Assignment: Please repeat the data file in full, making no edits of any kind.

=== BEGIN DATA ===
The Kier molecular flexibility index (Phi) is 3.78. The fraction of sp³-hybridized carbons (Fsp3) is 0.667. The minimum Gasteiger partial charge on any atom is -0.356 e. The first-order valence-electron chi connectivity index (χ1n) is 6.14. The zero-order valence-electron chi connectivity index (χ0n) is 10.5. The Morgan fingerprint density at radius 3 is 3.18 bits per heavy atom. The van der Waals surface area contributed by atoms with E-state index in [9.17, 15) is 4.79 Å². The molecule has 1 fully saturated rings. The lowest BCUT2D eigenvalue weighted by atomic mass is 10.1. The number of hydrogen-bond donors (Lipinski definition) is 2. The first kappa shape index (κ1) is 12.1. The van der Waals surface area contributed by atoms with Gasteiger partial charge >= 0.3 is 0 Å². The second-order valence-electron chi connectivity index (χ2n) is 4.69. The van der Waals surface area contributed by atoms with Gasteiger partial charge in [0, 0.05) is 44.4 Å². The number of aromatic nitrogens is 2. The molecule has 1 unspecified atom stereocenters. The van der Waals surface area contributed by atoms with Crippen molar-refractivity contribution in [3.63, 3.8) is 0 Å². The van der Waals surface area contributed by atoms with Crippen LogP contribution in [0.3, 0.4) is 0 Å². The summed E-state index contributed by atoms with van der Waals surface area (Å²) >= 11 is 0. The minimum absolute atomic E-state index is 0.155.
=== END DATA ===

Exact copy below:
The Kier molecular flexibility index (Phi) is 3.78. The fraction of sp³-hybridized carbons (Fsp3) is 0.667. The minimum Gasteiger partial charge on any atom is -0.356 e. The first-order valence-electron chi connectivity index (χ1n) is 6.14. The zero-order valence-electron chi connectivity index (χ0n) is 10.5. The Morgan fingerprint density at radius 3 is 3.18 bits per heavy atom. The van der Waals surface area contributed by atoms with E-state index in [9.17, 15) is 4.79 Å². The molecule has 1 fully saturated rings. The lowest BCUT2D eigenvalue weighted by atomic mass is 10.1. The number of hydrogen-bond donors (Lipinski definition) is 2. The first kappa shape index (κ1) is 12.1. The van der Waals surface area contributed by atoms with Gasteiger partial charge >= 0.3 is 0 Å². The second-order valence-electron chi connectivity index (χ2n) is 4.69. The van der Waals surface area contributed by atoms with Gasteiger partial charge in [0, 0.05) is 44.4 Å². The number of aromatic nitrogens is 2. The molecule has 1 unspecified atom stereocenters. The van der Waals surface area contributed by atoms with Crippen molar-refractivity contribution in [3.63, 3.8) is 0 Å². The van der Waals surface area contributed by atoms with Crippen LogP contribution in [0.3, 0.4) is 0 Å². The summed E-state index contributed by atoms with van der Waals surface area (Å²) >= 11 is 0. The minimum absolute atomic E-state index is 0.155.